April 13 - 19, 2014: Issue 158

 Nettie Lodge Cooks up Exciting Illustrations for Healthy-Eating Series

Nettie Lodge Illustration from The Pineapple Crocodile 


Nettie Lodge Cooks up Exciting Illustrations for Healthy-Eating Series

Local illustrator and painter, Nettie Lodge, talks about why she got involved in the Kindy Kitchen Book Series.

How did you get involved with the Kindy Kitchen Books?

Jess asked me to! It started gradually I guess, because we started doing some other illustrations for Kindy Kitchen, trying out ideas and then eventually it evolved into the book series, when Jess wrote the poems. I also did logos and quite a few different images, helping to find a voice for it.

What are these books about from an Illustrator’s point of view?

From an illustrator’s point of view they are an irreverent look at how kids treat food and how they can play with food, have fun with food, but good food obviously. The whole message behind them is to eat properly and eat well and eat more fruit and vegies.  But it’s about food from a kid’s point of view and for me to illustrate them is about finding that edge. It’s more play than learning, but they go hand in hand without kids realising it. They’re really fun and there’s a humour in them that kids really relate to.

Why did you agree to such a project? 

Because I believe in it! I think it’s a fantastic project and I love illustrating and I think it has enormous potential. And so even though we were kind of walking into the dark with it, without really knowing where it was going to go, I just really believed in it as a project… it’s a great project and I wanted to be involved in it.

What inspired the style of illustration?

The poems themselves inspired the illustrations and I love them, they’re brilliant. They were so visual and so narrative. They’ve got a sort of Roald Dahl feel to them that gives them that edginess and I wanted those kids not to be sweet, pretty little children. I wanted them to be cheeky kids, playing with food monsters. So the characters are not like anything I’ve done before. I wanted to come up with a completely different feel.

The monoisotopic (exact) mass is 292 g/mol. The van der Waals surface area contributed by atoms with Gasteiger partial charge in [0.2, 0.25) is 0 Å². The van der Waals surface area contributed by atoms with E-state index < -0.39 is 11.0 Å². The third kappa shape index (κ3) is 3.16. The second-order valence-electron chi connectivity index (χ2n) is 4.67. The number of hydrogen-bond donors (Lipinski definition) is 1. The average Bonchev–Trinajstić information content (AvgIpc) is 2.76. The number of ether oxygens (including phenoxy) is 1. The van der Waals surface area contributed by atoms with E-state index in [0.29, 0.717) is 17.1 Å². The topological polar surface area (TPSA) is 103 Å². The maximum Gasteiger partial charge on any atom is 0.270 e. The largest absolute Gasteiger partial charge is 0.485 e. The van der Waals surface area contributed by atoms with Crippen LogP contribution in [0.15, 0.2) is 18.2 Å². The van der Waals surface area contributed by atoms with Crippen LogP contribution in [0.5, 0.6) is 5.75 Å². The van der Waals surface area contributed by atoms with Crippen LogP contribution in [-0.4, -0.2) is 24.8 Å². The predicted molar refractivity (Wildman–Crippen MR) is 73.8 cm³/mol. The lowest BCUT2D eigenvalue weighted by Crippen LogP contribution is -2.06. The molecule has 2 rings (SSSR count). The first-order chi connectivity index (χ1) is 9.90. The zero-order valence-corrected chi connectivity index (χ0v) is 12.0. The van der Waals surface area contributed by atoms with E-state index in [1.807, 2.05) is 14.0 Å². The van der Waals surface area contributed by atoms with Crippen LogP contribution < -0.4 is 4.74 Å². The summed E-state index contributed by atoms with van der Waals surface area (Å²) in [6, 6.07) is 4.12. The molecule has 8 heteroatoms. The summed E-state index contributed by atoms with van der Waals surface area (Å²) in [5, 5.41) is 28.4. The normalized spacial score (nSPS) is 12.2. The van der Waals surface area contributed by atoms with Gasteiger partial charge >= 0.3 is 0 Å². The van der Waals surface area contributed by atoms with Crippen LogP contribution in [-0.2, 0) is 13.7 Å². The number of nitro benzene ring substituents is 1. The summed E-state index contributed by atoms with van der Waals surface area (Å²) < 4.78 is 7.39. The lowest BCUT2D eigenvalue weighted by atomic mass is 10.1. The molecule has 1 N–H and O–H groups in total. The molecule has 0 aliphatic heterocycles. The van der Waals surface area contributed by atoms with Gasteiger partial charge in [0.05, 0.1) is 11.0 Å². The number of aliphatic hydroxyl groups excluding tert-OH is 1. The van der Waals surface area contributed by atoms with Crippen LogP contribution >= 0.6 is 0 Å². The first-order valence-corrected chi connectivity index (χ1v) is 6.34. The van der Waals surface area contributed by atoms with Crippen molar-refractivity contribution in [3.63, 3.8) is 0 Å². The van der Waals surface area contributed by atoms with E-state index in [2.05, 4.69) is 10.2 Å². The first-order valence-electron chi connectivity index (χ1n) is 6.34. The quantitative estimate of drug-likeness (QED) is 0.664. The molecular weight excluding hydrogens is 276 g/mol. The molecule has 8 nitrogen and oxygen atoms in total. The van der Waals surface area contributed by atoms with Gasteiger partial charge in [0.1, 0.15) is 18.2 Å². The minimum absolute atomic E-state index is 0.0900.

What technique did you use? How did you illustrate them?

They’re in watercolour because I obviously wanted them to be really bright. And I wanted them to be loose; I wanted a looseness and freedom to them. So watercolour was the best medium, I used a loose pen ink line as well to further animate the elements in each picture. 

How long did each book take?

Each book was a good week. I roughed out the characters first and spent time developing a look for each of them because I wanted all the children to be quite different, as they carry the story, they are the story-tellers.  I wanted each character to lend itself to a picture-book too, so the characters of the children are really important.

Was it tricky making the food characters look delicious but also edgy and humorous?

I don’t know if I did make them look delicious!! I think it all comes down to the way kids eat. The Watermelon Man for example, is missing chunks from his side because that is just the way kids like to eat, you know it runs down their face and it’s all stained and squashed. And they should be able to play with it; you know, feel the skin of a pineapple and squash watermelon through their fingers!